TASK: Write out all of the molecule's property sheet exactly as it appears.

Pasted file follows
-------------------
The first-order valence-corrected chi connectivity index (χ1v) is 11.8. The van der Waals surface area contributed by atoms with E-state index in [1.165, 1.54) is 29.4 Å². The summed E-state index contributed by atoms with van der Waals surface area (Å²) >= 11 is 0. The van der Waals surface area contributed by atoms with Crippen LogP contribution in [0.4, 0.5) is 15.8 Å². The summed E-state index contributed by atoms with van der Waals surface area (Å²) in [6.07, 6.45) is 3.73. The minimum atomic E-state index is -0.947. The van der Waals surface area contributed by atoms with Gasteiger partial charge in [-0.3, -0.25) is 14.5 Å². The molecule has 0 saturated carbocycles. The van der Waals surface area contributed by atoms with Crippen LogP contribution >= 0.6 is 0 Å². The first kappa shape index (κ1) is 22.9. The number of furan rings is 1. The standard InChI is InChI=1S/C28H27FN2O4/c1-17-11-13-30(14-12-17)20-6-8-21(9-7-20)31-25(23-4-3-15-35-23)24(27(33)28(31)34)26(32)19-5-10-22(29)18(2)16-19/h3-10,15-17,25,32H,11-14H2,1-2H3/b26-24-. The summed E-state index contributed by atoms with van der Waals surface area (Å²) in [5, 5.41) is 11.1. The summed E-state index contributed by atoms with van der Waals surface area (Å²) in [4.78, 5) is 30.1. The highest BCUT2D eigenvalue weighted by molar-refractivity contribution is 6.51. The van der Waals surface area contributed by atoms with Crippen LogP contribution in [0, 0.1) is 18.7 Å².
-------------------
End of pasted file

The first-order valence-corrected chi connectivity index (χ1v) is 11.8. The van der Waals surface area contributed by atoms with E-state index in [1.165, 1.54) is 29.4 Å². The summed E-state index contributed by atoms with van der Waals surface area (Å²) >= 11 is 0. The van der Waals surface area contributed by atoms with Crippen LogP contribution in [0.4, 0.5) is 15.8 Å². The summed E-state index contributed by atoms with van der Waals surface area (Å²) in [6.07, 6.45) is 3.73. The minimum atomic E-state index is -0.947. The van der Waals surface area contributed by atoms with Gasteiger partial charge in [-0.3, -0.25) is 14.5 Å². The molecule has 0 saturated carbocycles. The van der Waals surface area contributed by atoms with Crippen LogP contribution >= 0.6 is 0 Å². The first kappa shape index (κ1) is 22.9. The number of furan rings is 1. The standard InChI is InChI=1S/C28H27FN2O4/c1-17-11-13-30(14-12-17)20-6-8-21(9-7-20)31-25(23-4-3-15-35-23)24(27(33)28(31)34)26(32)19-5-10-22(29)18(2)16-19/h3-10,15-17,25,32H,11-14H2,1-2H3/b26-24-. The summed E-state index contributed by atoms with van der Waals surface area (Å²) in [5, 5.41) is 11.1. The summed E-state index contributed by atoms with van der Waals surface area (Å²) in [4.78, 5) is 30.1. The highest BCUT2D eigenvalue weighted by molar-refractivity contribution is 6.51. The van der Waals surface area contributed by atoms with Crippen LogP contribution in [0, 0.1) is 18.7 Å².